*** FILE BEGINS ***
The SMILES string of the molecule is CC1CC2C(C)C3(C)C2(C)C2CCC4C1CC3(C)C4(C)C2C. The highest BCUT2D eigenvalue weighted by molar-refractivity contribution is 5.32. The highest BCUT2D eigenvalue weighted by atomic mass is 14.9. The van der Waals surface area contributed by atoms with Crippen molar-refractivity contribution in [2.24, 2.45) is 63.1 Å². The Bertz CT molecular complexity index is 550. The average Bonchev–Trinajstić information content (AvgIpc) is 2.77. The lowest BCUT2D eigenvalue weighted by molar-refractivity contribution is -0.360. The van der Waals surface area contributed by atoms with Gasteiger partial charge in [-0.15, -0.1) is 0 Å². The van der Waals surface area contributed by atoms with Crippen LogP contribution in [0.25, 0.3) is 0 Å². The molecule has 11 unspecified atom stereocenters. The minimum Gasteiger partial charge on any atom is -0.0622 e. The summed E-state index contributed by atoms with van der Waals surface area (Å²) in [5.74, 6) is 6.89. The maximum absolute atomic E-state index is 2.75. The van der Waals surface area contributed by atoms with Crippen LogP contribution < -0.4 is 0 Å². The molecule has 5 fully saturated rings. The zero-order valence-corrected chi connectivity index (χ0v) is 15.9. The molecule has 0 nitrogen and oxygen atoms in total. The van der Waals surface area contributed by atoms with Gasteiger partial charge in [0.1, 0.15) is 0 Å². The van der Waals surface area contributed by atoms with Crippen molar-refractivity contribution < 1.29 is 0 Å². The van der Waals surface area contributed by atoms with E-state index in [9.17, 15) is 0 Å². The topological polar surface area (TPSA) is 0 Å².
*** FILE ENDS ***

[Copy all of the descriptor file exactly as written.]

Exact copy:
The SMILES string of the molecule is CC1CC2C(C)C3(C)C2(C)C2CCC4C1CC3(C)C4(C)C2C. The highest BCUT2D eigenvalue weighted by molar-refractivity contribution is 5.32. The highest BCUT2D eigenvalue weighted by atomic mass is 14.9. The van der Waals surface area contributed by atoms with Crippen molar-refractivity contribution in [2.24, 2.45) is 63.1 Å². The Bertz CT molecular complexity index is 550. The average Bonchev–Trinajstić information content (AvgIpc) is 2.77. The lowest BCUT2D eigenvalue weighted by molar-refractivity contribution is -0.360. The van der Waals surface area contributed by atoms with Gasteiger partial charge in [-0.15, -0.1) is 0 Å². The van der Waals surface area contributed by atoms with Crippen LogP contribution in [0.25, 0.3) is 0 Å². The molecule has 11 unspecified atom stereocenters. The minimum Gasteiger partial charge on any atom is -0.0622 e. The summed E-state index contributed by atoms with van der Waals surface area (Å²) in [5.74, 6) is 6.89. The maximum absolute atomic E-state index is 2.75. The van der Waals surface area contributed by atoms with Crippen LogP contribution < -0.4 is 0 Å². The molecule has 5 fully saturated rings. The zero-order valence-corrected chi connectivity index (χ0v) is 15.9. The molecule has 0 nitrogen and oxygen atoms in total. The van der Waals surface area contributed by atoms with Gasteiger partial charge in [0.1, 0.15) is 0 Å². The van der Waals surface area contributed by atoms with Crippen molar-refractivity contribution < 1.29 is 0 Å². The van der Waals surface area contributed by atoms with E-state index in [9.17, 15) is 0 Å². The topological polar surface area (TPSA) is 0 Å².